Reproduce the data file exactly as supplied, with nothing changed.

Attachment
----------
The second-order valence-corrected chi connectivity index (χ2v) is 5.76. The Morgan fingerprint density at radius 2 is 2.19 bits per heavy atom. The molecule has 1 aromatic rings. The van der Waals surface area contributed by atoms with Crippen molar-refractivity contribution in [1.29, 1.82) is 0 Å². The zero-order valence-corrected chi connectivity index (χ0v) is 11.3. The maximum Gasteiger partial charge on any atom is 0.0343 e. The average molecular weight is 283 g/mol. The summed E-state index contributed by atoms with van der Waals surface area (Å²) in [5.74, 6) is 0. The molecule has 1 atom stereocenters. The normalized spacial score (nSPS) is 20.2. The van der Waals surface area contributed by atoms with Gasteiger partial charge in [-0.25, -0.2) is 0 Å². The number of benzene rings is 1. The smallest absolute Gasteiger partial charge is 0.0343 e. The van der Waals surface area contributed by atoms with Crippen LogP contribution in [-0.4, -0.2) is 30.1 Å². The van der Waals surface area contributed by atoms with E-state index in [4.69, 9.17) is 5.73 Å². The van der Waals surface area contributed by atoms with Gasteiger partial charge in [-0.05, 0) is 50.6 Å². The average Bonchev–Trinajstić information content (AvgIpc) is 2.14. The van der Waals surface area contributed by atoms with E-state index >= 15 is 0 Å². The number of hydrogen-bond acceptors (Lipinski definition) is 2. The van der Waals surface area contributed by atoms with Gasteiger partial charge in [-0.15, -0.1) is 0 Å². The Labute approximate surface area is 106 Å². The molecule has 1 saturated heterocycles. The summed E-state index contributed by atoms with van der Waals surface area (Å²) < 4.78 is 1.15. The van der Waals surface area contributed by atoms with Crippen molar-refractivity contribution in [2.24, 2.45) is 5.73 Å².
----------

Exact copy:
The second-order valence-corrected chi connectivity index (χ2v) is 5.76. The Morgan fingerprint density at radius 2 is 2.19 bits per heavy atom. The molecule has 1 aromatic rings. The van der Waals surface area contributed by atoms with Crippen molar-refractivity contribution in [1.29, 1.82) is 0 Å². The zero-order valence-corrected chi connectivity index (χ0v) is 11.3. The maximum Gasteiger partial charge on any atom is 0.0343 e. The average molecular weight is 283 g/mol. The summed E-state index contributed by atoms with van der Waals surface area (Å²) in [5.74, 6) is 0. The molecule has 1 atom stereocenters. The normalized spacial score (nSPS) is 20.2. The van der Waals surface area contributed by atoms with Gasteiger partial charge in [-0.25, -0.2) is 0 Å². The number of benzene rings is 1. The smallest absolute Gasteiger partial charge is 0.0343 e. The van der Waals surface area contributed by atoms with Crippen LogP contribution in [-0.4, -0.2) is 30.1 Å². The van der Waals surface area contributed by atoms with E-state index in [4.69, 9.17) is 5.73 Å². The van der Waals surface area contributed by atoms with Gasteiger partial charge in [-0.05, 0) is 50.6 Å². The average Bonchev–Trinajstić information content (AvgIpc) is 2.14. The van der Waals surface area contributed by atoms with E-state index >= 15 is 0 Å². The number of hydrogen-bond acceptors (Lipinski definition) is 2. The van der Waals surface area contributed by atoms with Gasteiger partial charge in [-0.15, -0.1) is 0 Å². The Labute approximate surface area is 106 Å². The molecule has 1 saturated heterocycles. The summed E-state index contributed by atoms with van der Waals surface area (Å²) < 4.78 is 1.15. The van der Waals surface area contributed by atoms with Crippen molar-refractivity contribution in [2.24, 2.45) is 5.73 Å².